About a year after I painted it, around 2015, it was mistakenly included in a neighborhood turf war. A graffiti writer who has a beef with the bushwick collective went on a bombing spree and hit up a bunch of murals in the neighborhood. The spotlight he gained from doing so gave him an opportunity to air his grievances in the press. His perception is that they are promoting gentrification by bringing artists from outside of NYC to come in and paint slick looking murals that have little to nothing to do with the history of that neighborhood or the people that grew up there and are currently being priced out. I actually agree with this position. The problem is that real estate developers know that street art increases the value of their property and so they use artists as a way to stimulate the housing market. At the same time, the growing trend of advertisers using mural painting techniques blurs the line between advertising and street art. This blurring creates an environment where one wonders if the artists are actually unpaid advertisers and as such merely the pawns of the real estate developers. This gentrification hollows out the neighborhood so that it is merely a destination and a hip place to live. There is no way actual artists can afford to live in that neighborhood, so it's not as though it's a thriving community of creatives like the lower east side was back in the day. It's more like a movie set designed to simulate a creative life.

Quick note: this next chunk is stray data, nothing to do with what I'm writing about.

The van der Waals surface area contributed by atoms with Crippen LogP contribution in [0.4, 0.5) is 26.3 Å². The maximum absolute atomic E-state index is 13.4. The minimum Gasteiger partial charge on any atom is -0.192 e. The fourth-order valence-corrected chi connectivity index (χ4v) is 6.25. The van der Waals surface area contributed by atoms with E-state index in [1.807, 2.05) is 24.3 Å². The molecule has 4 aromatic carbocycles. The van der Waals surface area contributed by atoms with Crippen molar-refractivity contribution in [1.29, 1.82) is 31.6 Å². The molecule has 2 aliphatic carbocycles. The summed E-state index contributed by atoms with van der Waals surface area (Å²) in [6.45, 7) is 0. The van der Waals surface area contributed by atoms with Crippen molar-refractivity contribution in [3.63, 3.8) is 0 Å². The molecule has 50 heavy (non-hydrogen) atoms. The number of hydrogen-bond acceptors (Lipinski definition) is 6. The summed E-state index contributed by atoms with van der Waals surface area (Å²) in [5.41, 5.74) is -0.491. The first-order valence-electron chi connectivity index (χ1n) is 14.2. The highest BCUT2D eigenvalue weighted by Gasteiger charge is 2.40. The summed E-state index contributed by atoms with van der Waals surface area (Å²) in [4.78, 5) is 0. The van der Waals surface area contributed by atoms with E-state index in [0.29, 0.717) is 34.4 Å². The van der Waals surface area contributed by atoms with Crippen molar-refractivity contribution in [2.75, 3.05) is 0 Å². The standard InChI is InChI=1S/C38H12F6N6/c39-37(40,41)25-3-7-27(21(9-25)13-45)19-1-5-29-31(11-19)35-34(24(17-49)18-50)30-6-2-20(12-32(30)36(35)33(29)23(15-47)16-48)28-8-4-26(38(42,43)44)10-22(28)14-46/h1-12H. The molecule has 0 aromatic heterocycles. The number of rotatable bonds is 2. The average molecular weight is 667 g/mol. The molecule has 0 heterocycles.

But I digress. This graffiti writer took it upon himself to go on a bombing rampage, throwing up his tags over a bunch of the bushwick collective's murals. This mural, however, is not part of the bushwick collective, so it was lumped in with a group it doesn't belong with. I was actually commissioned to paint the piece and, unlike the artists that paint for the so called "collective", I got paid. Who knows who is getting paid for creating all that art in the neighborhood besides the real estate tycoons.
In response to the vandalism of my artwork, I went and fixed the damage the next day. The writer then responded by hitting my mural again, this time with what i thought was some rather histrionic prose declaring himself king of bushwick. I again went back to fix it, but this time, instead of attempting to conceal the damage, I decided to embrace the change. Back channel the tagger was harassing me on instagram, bullying me by calling me homophobic slurs. Seems he thought it wasn't enough to disrespect my Indigenous relative, he had to also attempt to insult me using words I didn't find insulting being as how I am queer. I found it ironic that he was exerting his manhood and claiming his territory by visually beating up on a 14 year old native girl and a woman artist. But that is how the patriarchy teaches men to behave.
I think it's way past time for us to evolve away from that paradigm.
Over the previous two years, many people have tagged that wall. It's just how things go on the street. I don't mind, I enjoy the accumulation to a certain extent, however, it did appear to be getting out of hand when someone threw a blob of brown paint with an uncannily precise aim which landed on her right eye. I recently went back to freshen her up and repainted her eye. It doesn't exactly match perfectly, but this is the way things evolve sometimes.
You may think this is the end of the story but there is more. Things get sticky over there in Bushwick. Click through to read about the McDonald's scandal.